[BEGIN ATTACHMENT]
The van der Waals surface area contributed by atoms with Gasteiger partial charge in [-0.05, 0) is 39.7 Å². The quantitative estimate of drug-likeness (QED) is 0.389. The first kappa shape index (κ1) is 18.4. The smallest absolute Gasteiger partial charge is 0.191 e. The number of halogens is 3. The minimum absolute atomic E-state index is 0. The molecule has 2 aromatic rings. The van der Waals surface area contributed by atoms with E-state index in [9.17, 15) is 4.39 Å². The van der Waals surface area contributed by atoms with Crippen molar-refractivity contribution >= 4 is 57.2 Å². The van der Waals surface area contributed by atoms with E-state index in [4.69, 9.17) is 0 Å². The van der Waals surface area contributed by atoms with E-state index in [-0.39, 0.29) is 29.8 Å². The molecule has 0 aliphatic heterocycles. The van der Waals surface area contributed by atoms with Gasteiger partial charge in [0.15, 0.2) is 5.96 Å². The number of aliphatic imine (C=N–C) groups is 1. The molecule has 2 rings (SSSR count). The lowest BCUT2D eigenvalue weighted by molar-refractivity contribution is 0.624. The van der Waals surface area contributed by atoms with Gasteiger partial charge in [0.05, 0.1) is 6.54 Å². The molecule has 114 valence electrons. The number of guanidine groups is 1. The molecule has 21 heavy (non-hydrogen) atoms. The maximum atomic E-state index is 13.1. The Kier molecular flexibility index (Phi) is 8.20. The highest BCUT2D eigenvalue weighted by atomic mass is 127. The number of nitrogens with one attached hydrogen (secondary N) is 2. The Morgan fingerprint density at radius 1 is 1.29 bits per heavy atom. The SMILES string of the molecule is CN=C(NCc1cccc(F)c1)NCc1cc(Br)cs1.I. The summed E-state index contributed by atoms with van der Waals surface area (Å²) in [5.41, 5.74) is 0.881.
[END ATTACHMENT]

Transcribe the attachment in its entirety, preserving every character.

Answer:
The van der Waals surface area contributed by atoms with Gasteiger partial charge in [-0.05, 0) is 39.7 Å². The quantitative estimate of drug-likeness (QED) is 0.389. The first kappa shape index (κ1) is 18.4. The smallest absolute Gasteiger partial charge is 0.191 e. The number of halogens is 3. The minimum absolute atomic E-state index is 0. The molecule has 2 aromatic rings. The van der Waals surface area contributed by atoms with E-state index in [9.17, 15) is 4.39 Å². The van der Waals surface area contributed by atoms with Crippen molar-refractivity contribution >= 4 is 57.2 Å². The van der Waals surface area contributed by atoms with E-state index in [4.69, 9.17) is 0 Å². The van der Waals surface area contributed by atoms with E-state index in [-0.39, 0.29) is 29.8 Å². The molecule has 0 aliphatic heterocycles. The van der Waals surface area contributed by atoms with Gasteiger partial charge in [0.15, 0.2) is 5.96 Å². The number of aliphatic imine (C=N–C) groups is 1. The molecule has 2 rings (SSSR count). The lowest BCUT2D eigenvalue weighted by molar-refractivity contribution is 0.624. The van der Waals surface area contributed by atoms with Gasteiger partial charge in [0.05, 0.1) is 6.54 Å². The molecule has 114 valence electrons. The number of guanidine groups is 1. The molecule has 21 heavy (non-hydrogen) atoms. The maximum atomic E-state index is 13.1. The Kier molecular flexibility index (Phi) is 8.20. The highest BCUT2D eigenvalue weighted by atomic mass is 127. The number of nitrogens with one attached hydrogen (secondary N) is 2. The Morgan fingerprint density at radius 1 is 1.29 bits per heavy atom. The SMILES string of the molecule is CN=C(NCc1cccc(F)c1)NCc1cc(Br)cs1.I. The summed E-state index contributed by atoms with van der Waals surface area (Å²) in [5.41, 5.74) is 0.881.